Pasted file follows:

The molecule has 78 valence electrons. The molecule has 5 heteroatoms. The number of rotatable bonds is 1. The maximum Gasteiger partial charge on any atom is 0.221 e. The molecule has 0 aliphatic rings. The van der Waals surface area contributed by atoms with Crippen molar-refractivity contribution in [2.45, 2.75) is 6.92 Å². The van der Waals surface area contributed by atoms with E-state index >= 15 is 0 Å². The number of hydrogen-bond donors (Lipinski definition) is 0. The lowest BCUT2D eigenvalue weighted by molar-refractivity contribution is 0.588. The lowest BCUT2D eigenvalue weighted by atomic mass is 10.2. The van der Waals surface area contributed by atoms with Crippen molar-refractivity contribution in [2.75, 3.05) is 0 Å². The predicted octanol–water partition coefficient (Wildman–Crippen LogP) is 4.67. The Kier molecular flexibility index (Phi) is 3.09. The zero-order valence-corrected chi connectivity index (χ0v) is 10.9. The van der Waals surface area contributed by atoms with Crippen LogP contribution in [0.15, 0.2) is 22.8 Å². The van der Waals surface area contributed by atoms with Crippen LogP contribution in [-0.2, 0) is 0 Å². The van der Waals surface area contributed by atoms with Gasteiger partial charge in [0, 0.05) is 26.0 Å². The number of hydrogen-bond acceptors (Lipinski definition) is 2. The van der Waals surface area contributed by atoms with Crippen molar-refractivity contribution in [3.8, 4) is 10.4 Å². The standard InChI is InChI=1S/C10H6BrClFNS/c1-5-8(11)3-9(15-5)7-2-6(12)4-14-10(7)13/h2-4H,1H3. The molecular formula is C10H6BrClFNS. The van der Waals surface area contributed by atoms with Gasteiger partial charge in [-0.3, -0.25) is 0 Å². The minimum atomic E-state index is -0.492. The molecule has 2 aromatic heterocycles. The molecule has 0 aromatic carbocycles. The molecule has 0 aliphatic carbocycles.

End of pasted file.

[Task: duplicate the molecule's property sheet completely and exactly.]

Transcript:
The molecule has 78 valence electrons. The molecule has 5 heteroatoms. The number of rotatable bonds is 1. The maximum Gasteiger partial charge on any atom is 0.221 e. The molecule has 0 aliphatic rings. The van der Waals surface area contributed by atoms with Crippen molar-refractivity contribution in [2.45, 2.75) is 6.92 Å². The van der Waals surface area contributed by atoms with E-state index >= 15 is 0 Å². The number of hydrogen-bond donors (Lipinski definition) is 0. The lowest BCUT2D eigenvalue weighted by molar-refractivity contribution is 0.588. The lowest BCUT2D eigenvalue weighted by atomic mass is 10.2. The van der Waals surface area contributed by atoms with Crippen molar-refractivity contribution in [2.75, 3.05) is 0 Å². The predicted octanol–water partition coefficient (Wildman–Crippen LogP) is 4.67. The Kier molecular flexibility index (Phi) is 3.09. The zero-order valence-corrected chi connectivity index (χ0v) is 10.9. The van der Waals surface area contributed by atoms with Crippen LogP contribution in [0.15, 0.2) is 22.8 Å². The van der Waals surface area contributed by atoms with Crippen LogP contribution in [-0.2, 0) is 0 Å². The van der Waals surface area contributed by atoms with Gasteiger partial charge in [0, 0.05) is 26.0 Å². The number of hydrogen-bond acceptors (Lipinski definition) is 2. The van der Waals surface area contributed by atoms with Crippen molar-refractivity contribution in [3.8, 4) is 10.4 Å². The standard InChI is InChI=1S/C10H6BrClFNS/c1-5-8(11)3-9(15-5)7-2-6(12)4-14-10(7)13/h2-4H,1H3. The molecular formula is C10H6BrClFNS. The van der Waals surface area contributed by atoms with Gasteiger partial charge in [-0.3, -0.25) is 0 Å². The minimum atomic E-state index is -0.492. The molecule has 2 aromatic heterocycles. The molecule has 0 aromatic carbocycles. The molecule has 0 aliphatic carbocycles.